Sam Brenner: 5 Things You Need to Know About the Utah OG

Marques Eversoll@MJEversollAnalyst IApril 27, 2013

Sam Brenner: 5 Things You Need to Know About the Utah OG

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    This year's crop of interior linemen is one of the deepest groups in recent memory.

    Chance Warmack and Jonathan Cooper were both taken among the first 10 selections in the draft, but there should still be plenty of starting-caliber offensive guards in the draft.

    Utah's Sam Brenner started games at left tackle but translates better to being a traditional, road-grading offensive guard at the NFL level.


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    Full Name: Samuel Callaghan Brenner

    Birthday: April 27, 1990

    Hometown: Oceanside, Calif.

    High School: Oceanside

    Major: Communications

    Year: RS Senior

    Brenner was a two-year starter for the Utes. He comes from a family of athletes: his father, Jim, swam for the University of Buffalo and his mother, Eileen Malik, played basketball for Cal State-San Bernardino.


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    Utah's offensive production:

    2011: 4,041 total yards (310.8 YPG, 106th in NCAA)

    2012: 3,893 total yards (324.4 YPG, 109th in NCAA)

    As a two-year starter at Utah, Brenner flashed versatility, as he played both guard and tackle. As a senior, Brenner allowed only one sack in 743 plays. He played in 50 games throughout his college career and made 25 starts. Utah wasn't exactly a prolific offense when Brenner was there, but he has a good chance at making an NFL roster.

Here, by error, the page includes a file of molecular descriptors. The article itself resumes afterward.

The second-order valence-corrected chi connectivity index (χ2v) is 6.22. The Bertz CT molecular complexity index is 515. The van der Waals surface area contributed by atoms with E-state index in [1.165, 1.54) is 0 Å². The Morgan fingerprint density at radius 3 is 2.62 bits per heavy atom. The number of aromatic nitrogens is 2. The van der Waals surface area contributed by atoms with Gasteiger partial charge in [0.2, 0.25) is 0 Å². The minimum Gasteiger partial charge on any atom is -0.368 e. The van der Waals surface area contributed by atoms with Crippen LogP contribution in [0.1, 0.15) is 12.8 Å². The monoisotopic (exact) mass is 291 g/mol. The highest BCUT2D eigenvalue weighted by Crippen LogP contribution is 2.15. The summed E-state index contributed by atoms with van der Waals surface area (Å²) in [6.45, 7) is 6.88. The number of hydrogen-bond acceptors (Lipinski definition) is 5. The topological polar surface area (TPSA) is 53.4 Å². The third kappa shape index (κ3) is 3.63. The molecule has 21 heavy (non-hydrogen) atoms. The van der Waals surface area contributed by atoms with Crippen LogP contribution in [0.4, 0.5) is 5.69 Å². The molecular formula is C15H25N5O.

Draft Process

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    Height: 6'2"

    Weight: 307

    Arm length: 32 1/2"

    Hand size: 9 3/4"


    Combine Results

    40-yard dash: DNP

    Broad jump: DNP

    Vertical jump: DNP

    Pro Day Results

    40-yard dash: 5.03

    225-pound bench: 29 reps

    Broad jump: 8'8"

    Vertical jump: 29"


    Although he wasn't invited to the NFL Scouting Combine, Brenner put together a solid showing at Utah's pro day. A 40-yard dash time means next to nothing for an offensive lineman, but Brenner clocked an impressive time of 5.03 and managed 29 reps on the 225-pound bench press. That type of strength is what you look for in an interior offensive lineman.

    Stats courtesy of

Interesting Facts

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    Not many interior linemen are capable of protecting their quarterback's blind side, but that's what Sam Brenner was able to do at Utah. He started 25 games as a junior and senior, playing both guard and left tackle.

    As a senior, Brenner was named second-team All-Pac 12. He started the final 12 games of the season at left tackle.

    Both of his parents are athletes, and his mother is now in the U.S. Marine Corps.


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    Versatility will help Brenner on draft day, but it probably won't help him at the NFL level because his size and arm length will hold him back from playing anything other than guard as a professional.

    He's capable of playing in multiple blocking schemes but would be best suited in a traditional, power-blocking scheme.